Honors College Capstone Experience/Thesis Projects

Department

Physics and Astronomy

Document Type

Thesis

Abstract

We seek to better understand the physical constraints under which White Dwarf stars ultimately become Type Ia supernovae (SNe Ia), an important test of the robustness of these tools in precisely measuring Dark Energy, as the definite progenitor system still remains elusive. The host galaxy environments of Type Ia supernovae provide our best opportunity for constraining the mechanism(s) of SN Ia production, i.e., the stars involved and the incubation times (tied to stellar ages), and the sensitivity of SNe Ia to changes in the local metallicity. We have measured the ages and metallicities of approximately 60 galaxies from a sample of Type Ia supernova hosts collected by the Nearby Galaxies Supernova Search project. In this manuscript, I present the completed analysis on 16 of these host galaxies, comparing their optical spectral data to synthesized galaxy models (from single stellar populations) to determine the dominant stellar ages and metallicities. Evidence shows a stronger dependence on the age of the host than the host’s metallicity, apparently conflicting with some predictions. These results are puzzling, but preliminary. A full analysis on all host data, and perhaps with more complex models, will provide a validity test of the mostly indirect trends established in other low-z surveys (e.g. Sloan Digital Sky Survey), and may ultimately steer future investigations for more precise SN Ia cosmology.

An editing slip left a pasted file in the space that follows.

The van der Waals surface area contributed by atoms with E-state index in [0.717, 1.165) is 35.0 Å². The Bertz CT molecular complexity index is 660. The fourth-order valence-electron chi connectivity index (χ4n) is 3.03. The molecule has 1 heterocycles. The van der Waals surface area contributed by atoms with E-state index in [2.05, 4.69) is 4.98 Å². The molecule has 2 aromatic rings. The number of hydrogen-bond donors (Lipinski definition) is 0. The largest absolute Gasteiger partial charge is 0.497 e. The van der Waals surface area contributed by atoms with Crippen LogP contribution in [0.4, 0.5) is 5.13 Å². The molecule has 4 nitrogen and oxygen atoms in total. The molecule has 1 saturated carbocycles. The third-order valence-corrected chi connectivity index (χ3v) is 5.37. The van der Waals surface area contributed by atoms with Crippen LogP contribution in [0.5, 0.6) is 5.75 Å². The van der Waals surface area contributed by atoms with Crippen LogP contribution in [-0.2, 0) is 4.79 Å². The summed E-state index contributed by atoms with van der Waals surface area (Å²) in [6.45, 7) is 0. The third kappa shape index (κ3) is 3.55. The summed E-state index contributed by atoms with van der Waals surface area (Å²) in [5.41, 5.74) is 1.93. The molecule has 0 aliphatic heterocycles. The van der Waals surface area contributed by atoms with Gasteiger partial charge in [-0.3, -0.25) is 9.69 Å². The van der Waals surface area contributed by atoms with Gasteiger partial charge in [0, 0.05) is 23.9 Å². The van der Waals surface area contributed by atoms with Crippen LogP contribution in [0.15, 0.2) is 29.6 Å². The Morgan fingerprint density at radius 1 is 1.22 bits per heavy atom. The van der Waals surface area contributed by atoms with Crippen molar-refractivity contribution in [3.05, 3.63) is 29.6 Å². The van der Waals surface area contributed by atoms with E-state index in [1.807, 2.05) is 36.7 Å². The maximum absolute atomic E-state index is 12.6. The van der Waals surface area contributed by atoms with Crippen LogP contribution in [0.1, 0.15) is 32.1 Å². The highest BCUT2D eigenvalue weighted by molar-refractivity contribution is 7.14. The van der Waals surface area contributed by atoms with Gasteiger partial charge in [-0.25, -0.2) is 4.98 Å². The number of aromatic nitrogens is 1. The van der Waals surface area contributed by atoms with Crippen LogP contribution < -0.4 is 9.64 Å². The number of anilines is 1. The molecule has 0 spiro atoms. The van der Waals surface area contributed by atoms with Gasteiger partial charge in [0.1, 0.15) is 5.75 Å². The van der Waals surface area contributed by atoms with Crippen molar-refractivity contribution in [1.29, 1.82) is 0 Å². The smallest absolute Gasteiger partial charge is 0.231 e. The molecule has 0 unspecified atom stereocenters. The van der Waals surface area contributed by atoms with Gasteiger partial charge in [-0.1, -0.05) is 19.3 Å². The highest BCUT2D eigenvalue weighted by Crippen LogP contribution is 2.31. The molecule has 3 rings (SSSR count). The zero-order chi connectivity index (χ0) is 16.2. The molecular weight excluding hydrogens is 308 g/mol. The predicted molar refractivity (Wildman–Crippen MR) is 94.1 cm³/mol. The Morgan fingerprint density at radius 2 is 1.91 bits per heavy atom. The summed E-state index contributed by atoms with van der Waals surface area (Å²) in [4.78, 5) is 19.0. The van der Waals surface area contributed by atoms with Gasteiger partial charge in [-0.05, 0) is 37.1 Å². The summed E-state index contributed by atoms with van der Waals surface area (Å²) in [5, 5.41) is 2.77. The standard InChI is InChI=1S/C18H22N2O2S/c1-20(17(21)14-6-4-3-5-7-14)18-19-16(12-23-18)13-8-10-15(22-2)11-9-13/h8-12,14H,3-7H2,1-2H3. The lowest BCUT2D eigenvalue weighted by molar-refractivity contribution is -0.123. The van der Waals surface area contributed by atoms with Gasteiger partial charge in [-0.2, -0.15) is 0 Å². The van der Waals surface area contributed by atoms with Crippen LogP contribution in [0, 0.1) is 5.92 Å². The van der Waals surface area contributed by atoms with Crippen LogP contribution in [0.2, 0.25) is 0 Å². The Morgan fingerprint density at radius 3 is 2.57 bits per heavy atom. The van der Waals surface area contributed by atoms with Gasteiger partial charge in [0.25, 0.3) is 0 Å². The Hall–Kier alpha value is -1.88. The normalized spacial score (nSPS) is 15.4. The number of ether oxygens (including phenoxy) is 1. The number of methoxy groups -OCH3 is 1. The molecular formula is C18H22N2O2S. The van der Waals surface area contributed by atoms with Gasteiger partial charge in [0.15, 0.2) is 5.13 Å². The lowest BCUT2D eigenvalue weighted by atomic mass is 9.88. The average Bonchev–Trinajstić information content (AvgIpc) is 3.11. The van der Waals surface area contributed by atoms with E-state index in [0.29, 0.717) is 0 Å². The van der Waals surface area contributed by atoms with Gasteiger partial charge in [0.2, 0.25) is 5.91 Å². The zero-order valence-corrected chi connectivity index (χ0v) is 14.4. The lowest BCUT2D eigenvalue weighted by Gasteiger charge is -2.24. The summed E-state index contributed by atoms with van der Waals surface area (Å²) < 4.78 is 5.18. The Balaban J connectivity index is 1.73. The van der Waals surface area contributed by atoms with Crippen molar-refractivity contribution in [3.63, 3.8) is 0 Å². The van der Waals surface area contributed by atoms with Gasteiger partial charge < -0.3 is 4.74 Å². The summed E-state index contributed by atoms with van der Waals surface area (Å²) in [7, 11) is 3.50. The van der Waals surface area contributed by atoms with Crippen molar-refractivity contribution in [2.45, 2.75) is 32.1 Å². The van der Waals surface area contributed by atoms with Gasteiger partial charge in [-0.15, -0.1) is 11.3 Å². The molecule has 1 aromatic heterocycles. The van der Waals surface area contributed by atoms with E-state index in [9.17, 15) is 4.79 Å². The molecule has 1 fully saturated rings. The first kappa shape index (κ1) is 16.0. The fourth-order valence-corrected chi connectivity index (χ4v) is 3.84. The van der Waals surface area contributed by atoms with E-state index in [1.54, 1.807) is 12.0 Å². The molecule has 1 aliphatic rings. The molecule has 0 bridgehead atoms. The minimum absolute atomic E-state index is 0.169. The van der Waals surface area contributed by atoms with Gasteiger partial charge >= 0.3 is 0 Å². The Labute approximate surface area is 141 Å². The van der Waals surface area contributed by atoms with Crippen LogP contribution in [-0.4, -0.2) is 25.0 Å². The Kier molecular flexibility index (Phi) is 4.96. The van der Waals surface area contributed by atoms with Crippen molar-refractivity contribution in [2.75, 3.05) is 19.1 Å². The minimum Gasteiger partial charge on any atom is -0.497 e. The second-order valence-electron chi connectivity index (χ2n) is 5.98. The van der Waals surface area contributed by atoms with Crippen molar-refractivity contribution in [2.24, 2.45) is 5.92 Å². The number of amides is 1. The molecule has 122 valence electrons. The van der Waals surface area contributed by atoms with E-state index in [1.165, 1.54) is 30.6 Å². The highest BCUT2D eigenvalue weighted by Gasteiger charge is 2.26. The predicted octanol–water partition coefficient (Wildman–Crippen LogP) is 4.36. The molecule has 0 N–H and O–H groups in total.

Advisor(s) or Committee Chair

Dr. Louis-Gregory Strolger

Disciplines

Astrophysics and Astronomy | Stars, Interstellar Medium and the Galaxy | The Sun and the Solar System

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